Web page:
From pre-packaged diets to Jenny Craig, it seems that almost everyone is on some sort of diet these days, but do they really work?
According to statistics, approximately 50 million Americans put themselves on a diet every year, but only 5 percent of these dieters successfully keep off the weight, and experts say it’s because restricting certain foods while dieting can cause people to crave them even more, which often leads to “destructive behaviors,” such as overeating.
“Often times, most diets are pretty restrictive of certain food areas and our body will crave whatever it is we’re restricting,” says Melissa Wright, a psychologist who specializes in eating disorders and has been practicing at Sure Haven Addiction Treatment Center in Costa Mesa, Calif. for four years now. “People go too far with diets and won’t eat certain food groups. Then they’ll give in and then go too far.”
It’s kind of like when someone tells you not to look inside of that box. It’s funny how you didn’t even realize that the box was there in the first place, but now you’re dying to see what could possibly be inside… just because someone told you not to look. This restriction leads to temptation, and dieting can have the same don’t-look-in-the-box effect, says Wright, which ultimately detours people from their meal-plan.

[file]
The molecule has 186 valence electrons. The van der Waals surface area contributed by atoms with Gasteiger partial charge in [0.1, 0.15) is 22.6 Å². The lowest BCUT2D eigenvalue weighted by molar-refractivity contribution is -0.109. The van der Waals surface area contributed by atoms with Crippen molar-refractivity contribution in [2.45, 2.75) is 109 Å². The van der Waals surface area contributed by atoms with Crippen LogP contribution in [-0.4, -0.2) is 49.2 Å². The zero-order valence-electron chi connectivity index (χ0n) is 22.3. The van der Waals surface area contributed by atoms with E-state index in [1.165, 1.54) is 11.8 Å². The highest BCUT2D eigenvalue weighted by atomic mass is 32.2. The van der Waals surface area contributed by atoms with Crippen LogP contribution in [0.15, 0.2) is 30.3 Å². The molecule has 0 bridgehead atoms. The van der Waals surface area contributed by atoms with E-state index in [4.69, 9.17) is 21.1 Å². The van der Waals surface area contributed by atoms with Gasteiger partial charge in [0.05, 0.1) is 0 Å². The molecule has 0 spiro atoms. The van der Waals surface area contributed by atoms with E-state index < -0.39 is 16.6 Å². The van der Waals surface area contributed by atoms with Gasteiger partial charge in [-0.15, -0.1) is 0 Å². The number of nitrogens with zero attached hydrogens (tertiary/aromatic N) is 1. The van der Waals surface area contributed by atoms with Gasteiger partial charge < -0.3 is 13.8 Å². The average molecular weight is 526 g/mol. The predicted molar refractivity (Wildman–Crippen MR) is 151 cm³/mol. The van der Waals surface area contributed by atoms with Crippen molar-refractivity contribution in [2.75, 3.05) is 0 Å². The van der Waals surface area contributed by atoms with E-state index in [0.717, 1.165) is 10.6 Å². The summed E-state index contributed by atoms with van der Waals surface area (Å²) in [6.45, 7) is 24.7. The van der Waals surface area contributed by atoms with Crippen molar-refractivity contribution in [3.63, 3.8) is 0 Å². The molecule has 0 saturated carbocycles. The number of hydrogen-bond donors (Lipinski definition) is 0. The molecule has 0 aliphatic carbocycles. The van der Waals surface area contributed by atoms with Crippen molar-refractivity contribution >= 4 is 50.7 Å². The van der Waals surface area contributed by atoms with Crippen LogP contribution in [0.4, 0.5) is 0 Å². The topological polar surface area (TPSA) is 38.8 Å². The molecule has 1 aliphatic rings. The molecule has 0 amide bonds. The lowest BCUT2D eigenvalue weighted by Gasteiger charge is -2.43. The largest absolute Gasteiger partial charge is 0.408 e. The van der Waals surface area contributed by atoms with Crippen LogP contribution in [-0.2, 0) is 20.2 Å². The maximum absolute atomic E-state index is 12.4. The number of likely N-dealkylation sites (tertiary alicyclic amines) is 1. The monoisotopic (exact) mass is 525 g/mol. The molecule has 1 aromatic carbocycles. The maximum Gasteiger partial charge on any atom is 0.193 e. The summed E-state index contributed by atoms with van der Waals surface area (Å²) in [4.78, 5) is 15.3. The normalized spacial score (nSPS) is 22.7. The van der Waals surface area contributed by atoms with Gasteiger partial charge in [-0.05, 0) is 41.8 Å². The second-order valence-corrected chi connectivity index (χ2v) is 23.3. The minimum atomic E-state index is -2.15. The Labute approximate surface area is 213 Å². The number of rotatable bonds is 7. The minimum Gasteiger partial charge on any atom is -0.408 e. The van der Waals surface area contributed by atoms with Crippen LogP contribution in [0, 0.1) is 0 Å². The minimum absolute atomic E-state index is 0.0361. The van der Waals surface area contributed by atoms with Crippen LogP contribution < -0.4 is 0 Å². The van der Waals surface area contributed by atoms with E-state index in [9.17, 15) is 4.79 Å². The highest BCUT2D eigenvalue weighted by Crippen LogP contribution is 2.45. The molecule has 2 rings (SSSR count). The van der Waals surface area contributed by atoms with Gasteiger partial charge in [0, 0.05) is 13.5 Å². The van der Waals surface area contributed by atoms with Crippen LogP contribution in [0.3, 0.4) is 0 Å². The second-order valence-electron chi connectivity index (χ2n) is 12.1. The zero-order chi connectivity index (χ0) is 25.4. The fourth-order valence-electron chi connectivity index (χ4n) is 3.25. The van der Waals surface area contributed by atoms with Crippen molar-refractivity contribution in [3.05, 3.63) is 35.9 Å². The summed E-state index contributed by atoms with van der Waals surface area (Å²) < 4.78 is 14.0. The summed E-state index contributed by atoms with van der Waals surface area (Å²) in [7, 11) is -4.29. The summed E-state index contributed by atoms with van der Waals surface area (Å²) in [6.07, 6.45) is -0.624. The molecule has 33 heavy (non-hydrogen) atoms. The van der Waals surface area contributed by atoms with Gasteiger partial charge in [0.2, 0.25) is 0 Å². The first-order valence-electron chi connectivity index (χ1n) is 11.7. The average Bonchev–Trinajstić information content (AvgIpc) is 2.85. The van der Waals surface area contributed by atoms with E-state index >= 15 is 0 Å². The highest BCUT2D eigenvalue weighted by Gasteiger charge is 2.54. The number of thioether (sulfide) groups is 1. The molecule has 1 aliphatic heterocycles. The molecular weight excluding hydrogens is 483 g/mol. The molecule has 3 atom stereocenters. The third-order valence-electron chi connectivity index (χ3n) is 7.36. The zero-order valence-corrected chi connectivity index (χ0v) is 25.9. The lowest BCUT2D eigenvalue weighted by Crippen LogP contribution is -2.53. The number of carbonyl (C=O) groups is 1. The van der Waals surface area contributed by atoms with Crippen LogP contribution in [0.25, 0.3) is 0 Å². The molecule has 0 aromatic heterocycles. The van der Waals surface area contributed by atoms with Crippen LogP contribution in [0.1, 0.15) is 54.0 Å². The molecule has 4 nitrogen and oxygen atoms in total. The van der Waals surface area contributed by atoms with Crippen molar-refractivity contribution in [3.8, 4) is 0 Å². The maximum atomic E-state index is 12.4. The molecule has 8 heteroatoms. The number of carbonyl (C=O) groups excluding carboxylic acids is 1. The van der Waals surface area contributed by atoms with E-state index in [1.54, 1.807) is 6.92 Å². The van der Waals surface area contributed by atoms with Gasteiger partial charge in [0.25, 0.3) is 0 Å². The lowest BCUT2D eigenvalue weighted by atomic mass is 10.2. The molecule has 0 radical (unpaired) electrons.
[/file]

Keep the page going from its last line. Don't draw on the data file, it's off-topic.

So are we doomed if we can’t diet? Nope.
The solution: Go on the Knuckle Sandwich Diet
“Don’t have anything bigger than your fist,” says Mark Desh who has been a personal trainer at 24 Hour Fitness in Los Angeles for 3 years. “All your portions should be that size,” as he holds his fist out in the air.
The trick is to eat less but more, says Desh. In other words, cut your portion sizes in half and have about five-to-six “small meals” a day.
“Your body cannot break down more than 500 calories at one time for at least three hours,” he says. “When you have small portions, the body gets a chance to break down [the food] easily and not store it as fat.”
Chris Capparelli, 55, a mother in Villa Park, Calif., lists off a few of the countless diets she has tried in the past, including the Lindora Scarsdale Diet and Nutrisystem, but three months ago she decided to ditch all the weight-loss programs and start focusing on the size of her meals.
“It took me 8 weeks to lose 10 pounds…. but it hasn’t come back,” say Capparelli who adds that she’s lost a total of 16 pounds since cutting her portion sizes. “It’s better because it’s real life, not fake [weight-loss] shots. It’s more of a life change,” and that helps keep the weight off.
So don’t deprive your body if you’re trying to lose weight because chances are, you’ll just be another statistic. Whether it’s the size of the chicken breast or how much rice you put on your plate, as long as you’re having Knuckle-sized portions, you can eat whatever you want six times a day! Nice.
“I still eat ice cream,” says Capparelli. “Whatever I want… just a smaller portion.”